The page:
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Superbly crafted German thrash - 90%

slayrrr666, June 6th, 2013

The debut full-length from the German thrash metal band Pessimist, “Call to War,” is an immensely enjoyable and polished effort from this young a band to perform such spirited old-school German-styled thrash and shows plenty of signs of becoming one to watch in the future.

As a running feature throughout the album, and being most prevalent in the opening half, is the absolutely devastating guitar riffs employed here, which are tinged with that dirty, grimy sound in the production that signals prime 80s-era German thrash to the fullest. Heavy, crunchy and definitely flavored with a destructive attitude, the riffing onslaught on display is a true assault on the senses as the production keeps the guitars front-and-center in the mix and the volley they throw off is enough to level a small village, such is their crushing impact. They even manage to stuff the songs with an impressive array of riffs that are downright memorable as well as being virtuosic solo displays, indicating a band with an intense amount of talent yet to be explored fully which would be fun to watch for in the years to come. Make no mistake, this isn’t a series of whirlwind progressive displays or what would be considered technical in any sense, but they serve their purpose fully and are all the more enjoyable for doing so. In addition to this stand-out guitar-work, the dirty vocals add to the whole picture and really give this an identity all its own with a rabid, vicious snarl that suits the lyrical themes and tone of the music nearly perfectly while not only staying true to the vocal style of the genre but also giving them a unique identity amongst themselves. Complete with thunderous double-bass drumming and a groovy, slinky set of bass-lines this here is some primo thrash that’s far better than expected to come from a band this early in the game.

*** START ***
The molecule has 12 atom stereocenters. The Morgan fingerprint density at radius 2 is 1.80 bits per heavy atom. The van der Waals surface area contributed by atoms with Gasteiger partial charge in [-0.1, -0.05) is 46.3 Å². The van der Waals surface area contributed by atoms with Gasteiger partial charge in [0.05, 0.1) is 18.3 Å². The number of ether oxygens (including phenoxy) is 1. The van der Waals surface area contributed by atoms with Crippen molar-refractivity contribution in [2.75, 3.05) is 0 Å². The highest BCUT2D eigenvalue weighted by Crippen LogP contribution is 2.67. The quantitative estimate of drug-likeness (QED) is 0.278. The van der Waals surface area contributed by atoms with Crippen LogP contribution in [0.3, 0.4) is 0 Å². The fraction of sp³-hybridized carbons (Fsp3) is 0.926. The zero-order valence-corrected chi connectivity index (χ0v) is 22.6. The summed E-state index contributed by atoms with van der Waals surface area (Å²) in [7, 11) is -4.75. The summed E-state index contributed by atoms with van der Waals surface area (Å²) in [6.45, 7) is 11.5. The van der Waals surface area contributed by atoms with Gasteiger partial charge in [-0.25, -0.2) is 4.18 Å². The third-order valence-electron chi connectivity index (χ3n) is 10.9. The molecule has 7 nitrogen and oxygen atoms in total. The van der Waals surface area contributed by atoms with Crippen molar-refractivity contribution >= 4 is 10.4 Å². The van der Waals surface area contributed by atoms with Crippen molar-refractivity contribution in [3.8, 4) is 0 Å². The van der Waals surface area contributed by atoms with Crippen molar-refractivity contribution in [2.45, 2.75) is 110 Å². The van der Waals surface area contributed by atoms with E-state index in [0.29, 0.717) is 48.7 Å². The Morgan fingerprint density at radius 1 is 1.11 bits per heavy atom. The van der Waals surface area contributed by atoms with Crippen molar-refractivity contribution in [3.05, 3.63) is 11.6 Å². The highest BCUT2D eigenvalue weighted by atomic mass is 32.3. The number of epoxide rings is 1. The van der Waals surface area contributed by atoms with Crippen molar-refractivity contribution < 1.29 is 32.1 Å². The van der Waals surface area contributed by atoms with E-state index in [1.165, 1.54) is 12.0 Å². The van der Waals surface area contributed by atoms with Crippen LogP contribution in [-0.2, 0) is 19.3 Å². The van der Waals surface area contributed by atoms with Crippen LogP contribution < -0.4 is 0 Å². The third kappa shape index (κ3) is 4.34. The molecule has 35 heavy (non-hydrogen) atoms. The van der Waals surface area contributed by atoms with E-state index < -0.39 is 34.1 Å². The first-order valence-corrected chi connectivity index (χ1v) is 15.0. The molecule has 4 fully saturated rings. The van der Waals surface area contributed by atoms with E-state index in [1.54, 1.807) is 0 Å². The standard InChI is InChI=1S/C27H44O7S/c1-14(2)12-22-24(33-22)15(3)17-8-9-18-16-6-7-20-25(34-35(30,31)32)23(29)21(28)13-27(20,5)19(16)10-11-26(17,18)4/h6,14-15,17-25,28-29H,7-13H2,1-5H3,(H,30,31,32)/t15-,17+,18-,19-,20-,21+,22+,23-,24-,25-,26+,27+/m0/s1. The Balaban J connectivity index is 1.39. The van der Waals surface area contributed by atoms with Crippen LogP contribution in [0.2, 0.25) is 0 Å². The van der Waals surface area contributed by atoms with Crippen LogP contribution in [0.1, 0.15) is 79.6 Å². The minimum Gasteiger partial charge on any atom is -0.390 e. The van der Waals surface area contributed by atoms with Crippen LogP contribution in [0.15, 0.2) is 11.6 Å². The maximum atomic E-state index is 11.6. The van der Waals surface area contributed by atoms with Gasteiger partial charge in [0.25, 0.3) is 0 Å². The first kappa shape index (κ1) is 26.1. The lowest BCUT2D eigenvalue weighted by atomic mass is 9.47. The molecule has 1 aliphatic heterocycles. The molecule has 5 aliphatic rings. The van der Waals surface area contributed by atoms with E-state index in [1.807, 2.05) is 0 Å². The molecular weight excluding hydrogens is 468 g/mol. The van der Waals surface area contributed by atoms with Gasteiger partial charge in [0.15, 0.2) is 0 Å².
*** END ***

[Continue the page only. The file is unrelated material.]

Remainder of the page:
Now, stylistically, the second half here isn’t all that much different from the first half and features a majority of the same features, from the stellar guitar riffing to the tight drumming and the snarling vocals, but the band does allow themselves the room to explore select virtues within the format. There’s passages within select songs which include such features as acoustic guitar moments to aid a layer of light and brevity to the situational carnage and mayhem surrounding the fray, and the atmospheric moments are certainly worthwhile. As well, the band crafts a rather impressive full-length instrumental full of twists, turns and repeats as the riffing never stays consistent and the song feels as though it could’ve been a regular track. However, the biggest difference in the two halves is the quality of the songwriting, with a clear and discernible ability to tell that the better songs are placed up at the top of the album while the weaker and clearly-less-interesting efforts are on the back half. Most of this is due to the songwriting rather than the performances, as the songs in and of themselves lack the spark of their preceding songs, coming off more like rehashes rather than being individual, unique tracks as the repetitive nature of the songs becomes apparent. This is certainly not a true flaw in the album, as the tracks can be enjoyable for some, but the somewhat subpar writing is apparent and drags it down rather than any sort of issue within the record.